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Thursday, 14 December 1905

Debate resumed from 13th December {vide page 6827), on motion by Sir William Lyne) -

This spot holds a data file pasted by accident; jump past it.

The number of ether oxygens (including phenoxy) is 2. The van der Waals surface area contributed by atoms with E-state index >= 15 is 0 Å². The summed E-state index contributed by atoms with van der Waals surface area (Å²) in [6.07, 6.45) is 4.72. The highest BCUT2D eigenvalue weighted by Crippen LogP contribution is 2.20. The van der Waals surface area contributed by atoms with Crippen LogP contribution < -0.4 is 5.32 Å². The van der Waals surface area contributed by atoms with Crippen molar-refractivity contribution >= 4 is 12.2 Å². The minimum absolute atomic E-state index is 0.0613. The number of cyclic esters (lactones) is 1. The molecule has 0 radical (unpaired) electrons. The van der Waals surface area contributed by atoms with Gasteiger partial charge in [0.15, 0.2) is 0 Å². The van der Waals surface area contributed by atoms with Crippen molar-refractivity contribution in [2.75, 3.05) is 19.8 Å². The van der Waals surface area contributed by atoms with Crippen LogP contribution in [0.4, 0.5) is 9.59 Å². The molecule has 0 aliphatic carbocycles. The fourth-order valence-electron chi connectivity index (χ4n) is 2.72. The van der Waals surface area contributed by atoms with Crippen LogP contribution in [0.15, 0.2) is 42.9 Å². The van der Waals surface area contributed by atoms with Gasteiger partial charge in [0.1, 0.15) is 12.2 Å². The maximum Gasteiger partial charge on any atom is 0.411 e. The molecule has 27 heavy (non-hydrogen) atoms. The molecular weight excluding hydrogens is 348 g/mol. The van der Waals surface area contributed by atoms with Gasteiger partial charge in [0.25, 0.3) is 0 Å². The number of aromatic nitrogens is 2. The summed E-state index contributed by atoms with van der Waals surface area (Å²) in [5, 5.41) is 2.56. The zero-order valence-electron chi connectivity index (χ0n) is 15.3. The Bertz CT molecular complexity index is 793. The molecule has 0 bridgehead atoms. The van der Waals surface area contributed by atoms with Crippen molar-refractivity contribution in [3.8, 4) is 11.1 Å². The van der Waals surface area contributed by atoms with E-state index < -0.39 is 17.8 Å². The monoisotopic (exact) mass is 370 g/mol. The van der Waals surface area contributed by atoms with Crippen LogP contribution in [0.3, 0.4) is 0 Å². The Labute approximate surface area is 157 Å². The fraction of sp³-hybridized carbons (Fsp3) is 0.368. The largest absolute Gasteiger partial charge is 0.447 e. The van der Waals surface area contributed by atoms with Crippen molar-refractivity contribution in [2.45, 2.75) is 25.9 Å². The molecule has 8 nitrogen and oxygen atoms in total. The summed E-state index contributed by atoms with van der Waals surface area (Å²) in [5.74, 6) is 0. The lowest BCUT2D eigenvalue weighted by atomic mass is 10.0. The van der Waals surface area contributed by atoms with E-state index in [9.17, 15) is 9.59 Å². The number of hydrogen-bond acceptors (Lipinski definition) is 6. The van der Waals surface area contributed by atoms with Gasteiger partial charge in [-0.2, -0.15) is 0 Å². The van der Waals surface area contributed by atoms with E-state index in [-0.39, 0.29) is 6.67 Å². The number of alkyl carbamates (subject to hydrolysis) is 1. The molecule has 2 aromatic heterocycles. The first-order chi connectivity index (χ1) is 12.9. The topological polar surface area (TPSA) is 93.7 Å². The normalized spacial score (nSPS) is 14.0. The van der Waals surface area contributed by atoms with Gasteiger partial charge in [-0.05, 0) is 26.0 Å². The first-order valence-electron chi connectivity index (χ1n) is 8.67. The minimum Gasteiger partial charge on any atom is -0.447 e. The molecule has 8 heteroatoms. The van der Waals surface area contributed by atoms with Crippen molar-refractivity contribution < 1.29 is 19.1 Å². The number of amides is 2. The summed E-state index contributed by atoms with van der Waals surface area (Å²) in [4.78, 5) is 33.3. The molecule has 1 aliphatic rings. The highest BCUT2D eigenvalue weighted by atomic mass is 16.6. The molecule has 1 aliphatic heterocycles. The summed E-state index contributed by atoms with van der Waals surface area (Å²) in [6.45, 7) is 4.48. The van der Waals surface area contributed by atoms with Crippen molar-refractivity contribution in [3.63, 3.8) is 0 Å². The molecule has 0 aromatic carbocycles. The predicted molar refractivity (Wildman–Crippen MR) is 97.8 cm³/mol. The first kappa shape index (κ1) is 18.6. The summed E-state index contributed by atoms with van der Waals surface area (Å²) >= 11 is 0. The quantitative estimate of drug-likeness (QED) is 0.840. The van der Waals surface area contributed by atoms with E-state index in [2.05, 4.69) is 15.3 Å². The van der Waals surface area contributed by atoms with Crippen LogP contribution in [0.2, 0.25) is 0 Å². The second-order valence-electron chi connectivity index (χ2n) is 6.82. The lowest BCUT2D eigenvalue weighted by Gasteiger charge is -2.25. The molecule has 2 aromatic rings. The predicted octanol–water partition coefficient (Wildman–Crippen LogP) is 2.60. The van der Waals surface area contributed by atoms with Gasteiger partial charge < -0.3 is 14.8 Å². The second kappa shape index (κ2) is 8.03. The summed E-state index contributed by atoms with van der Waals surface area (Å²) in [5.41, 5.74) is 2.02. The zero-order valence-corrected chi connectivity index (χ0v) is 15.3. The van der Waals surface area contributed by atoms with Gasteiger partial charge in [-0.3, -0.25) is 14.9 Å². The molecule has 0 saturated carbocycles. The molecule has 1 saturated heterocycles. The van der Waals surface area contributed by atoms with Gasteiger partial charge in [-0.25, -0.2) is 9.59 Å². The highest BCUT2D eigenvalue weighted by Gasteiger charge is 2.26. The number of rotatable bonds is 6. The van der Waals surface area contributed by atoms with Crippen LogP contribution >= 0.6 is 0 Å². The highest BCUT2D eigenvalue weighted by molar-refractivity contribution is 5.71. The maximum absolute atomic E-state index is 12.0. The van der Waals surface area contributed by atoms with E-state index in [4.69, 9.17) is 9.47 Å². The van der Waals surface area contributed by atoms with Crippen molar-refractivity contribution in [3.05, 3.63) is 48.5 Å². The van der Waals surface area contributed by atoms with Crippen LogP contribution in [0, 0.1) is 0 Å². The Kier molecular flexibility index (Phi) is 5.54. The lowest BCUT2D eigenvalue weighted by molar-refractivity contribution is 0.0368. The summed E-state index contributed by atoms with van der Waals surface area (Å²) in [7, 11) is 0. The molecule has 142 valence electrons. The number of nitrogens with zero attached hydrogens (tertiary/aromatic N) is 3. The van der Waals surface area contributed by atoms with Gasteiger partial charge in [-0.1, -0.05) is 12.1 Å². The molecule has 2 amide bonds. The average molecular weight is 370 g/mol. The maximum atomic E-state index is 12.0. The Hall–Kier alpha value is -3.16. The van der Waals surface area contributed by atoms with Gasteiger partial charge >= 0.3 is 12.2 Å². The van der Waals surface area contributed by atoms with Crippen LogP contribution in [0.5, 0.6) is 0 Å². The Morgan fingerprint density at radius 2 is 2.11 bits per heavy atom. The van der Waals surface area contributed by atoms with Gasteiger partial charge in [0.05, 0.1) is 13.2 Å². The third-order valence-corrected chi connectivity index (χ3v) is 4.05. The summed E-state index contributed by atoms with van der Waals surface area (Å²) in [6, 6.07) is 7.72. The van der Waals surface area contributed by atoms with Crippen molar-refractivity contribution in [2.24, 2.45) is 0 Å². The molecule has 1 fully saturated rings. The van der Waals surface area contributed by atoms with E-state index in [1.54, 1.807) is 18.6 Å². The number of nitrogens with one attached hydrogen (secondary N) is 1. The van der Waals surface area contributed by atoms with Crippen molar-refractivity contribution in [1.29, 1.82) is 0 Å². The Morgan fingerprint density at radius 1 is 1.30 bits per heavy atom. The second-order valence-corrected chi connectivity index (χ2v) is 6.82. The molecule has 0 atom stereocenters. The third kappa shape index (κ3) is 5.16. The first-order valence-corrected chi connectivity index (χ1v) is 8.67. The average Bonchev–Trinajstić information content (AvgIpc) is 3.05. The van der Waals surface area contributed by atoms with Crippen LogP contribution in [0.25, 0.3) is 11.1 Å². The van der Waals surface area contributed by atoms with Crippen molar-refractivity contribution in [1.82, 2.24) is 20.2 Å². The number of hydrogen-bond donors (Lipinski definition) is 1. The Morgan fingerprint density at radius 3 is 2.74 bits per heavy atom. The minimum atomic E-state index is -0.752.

That the Bill be now read the second time.